Were it not for jazz festivals, which flourish across this country during the summer months, one shudders to consider what the nature of our aggregate cultural calendar would resemble. Two recent experiences further substantiated the importance of these events to our collective cultural psyche, at least for those who enjoy creative music. The distance between Santa Fe, New Mexico and Newport, Rhode Island is practically as far as the eye can survey a map of this country. Yet the earnest presentations of the New Mexico Jazz Festival and the old warhorse Newport Jazz Festival could not be more closely aligned in terms of artistic intent, not to mention diligent presentations of both the classic and the contemporary spheres of the music. So the gulf between their respective chronologies is not as distant as you might think when you consider the mission of each event.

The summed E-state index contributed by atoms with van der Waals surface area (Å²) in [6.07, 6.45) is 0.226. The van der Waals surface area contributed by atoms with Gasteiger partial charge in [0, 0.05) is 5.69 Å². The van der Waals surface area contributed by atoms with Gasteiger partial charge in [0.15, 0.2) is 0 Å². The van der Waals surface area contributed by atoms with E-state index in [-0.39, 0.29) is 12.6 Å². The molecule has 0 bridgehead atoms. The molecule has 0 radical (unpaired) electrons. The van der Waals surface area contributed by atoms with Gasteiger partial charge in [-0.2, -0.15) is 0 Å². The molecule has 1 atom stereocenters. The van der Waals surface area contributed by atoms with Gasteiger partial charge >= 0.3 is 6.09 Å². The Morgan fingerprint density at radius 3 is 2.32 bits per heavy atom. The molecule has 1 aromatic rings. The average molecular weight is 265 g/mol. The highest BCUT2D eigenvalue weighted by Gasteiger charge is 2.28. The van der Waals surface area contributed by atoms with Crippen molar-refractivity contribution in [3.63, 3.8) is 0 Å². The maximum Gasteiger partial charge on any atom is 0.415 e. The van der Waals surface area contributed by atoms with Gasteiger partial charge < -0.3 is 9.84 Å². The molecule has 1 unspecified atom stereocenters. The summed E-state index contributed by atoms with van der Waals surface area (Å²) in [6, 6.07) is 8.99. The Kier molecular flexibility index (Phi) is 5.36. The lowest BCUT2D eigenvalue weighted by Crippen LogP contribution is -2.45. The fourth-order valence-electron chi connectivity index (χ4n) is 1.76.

Admittedly pleasant Work and responsibility awaited in New Mexico; a road trip, an extended weekend away, and the prospects of seeing friends & colleagues beckoned in Newport. In each case, the magnetic pull and prospect of splendid performances provided common threads. Ongoing work with the National Endowment for the Arts Jazz Masters program compelled a crack-of-dawn Friday morning (July 25) wake-up call, a Metro to DCA for a 3-1/2 hour flight aboard American Airlines – which operates arguably the least accommodating seating (particularly if you’re 6’7″) of any domestic carrier – to Dallas/Ft. Worth, two-hour layover, hour & 45 minutes to Albuquerque, NM and a pleasant 60 mile drive across mountainous desert terrain to high country Santa Fe (elevation 7K+), I-25 bearing zero resemblance to the daily multi-culti/aggressive driver chaos of the dreaded Beltway. Courtesy of the NEA Jazz Masters Live grant program, whose funding renewal is currently in a state of suspended animation (write/call/text your congressman), a site visit was in order for the New Mexico Jazz Festival’s engagement of the NEAJM drummer-bandleader Jack DeJohnette. (In what I suppose is perhaps a reflection of the old adage espoused by Miles Davis and others that the most important member of any band is the drummer, named an NEA Jazz Master in 2012 DeJohnette preceded Charles Lloyd (class of ’15) – leader of the classic 60s quartet which introduced many to Jack’s budding mastery – and his Lloyd bandmate Keith Jarrett (class of ’14) with his induction into that ring of honor.)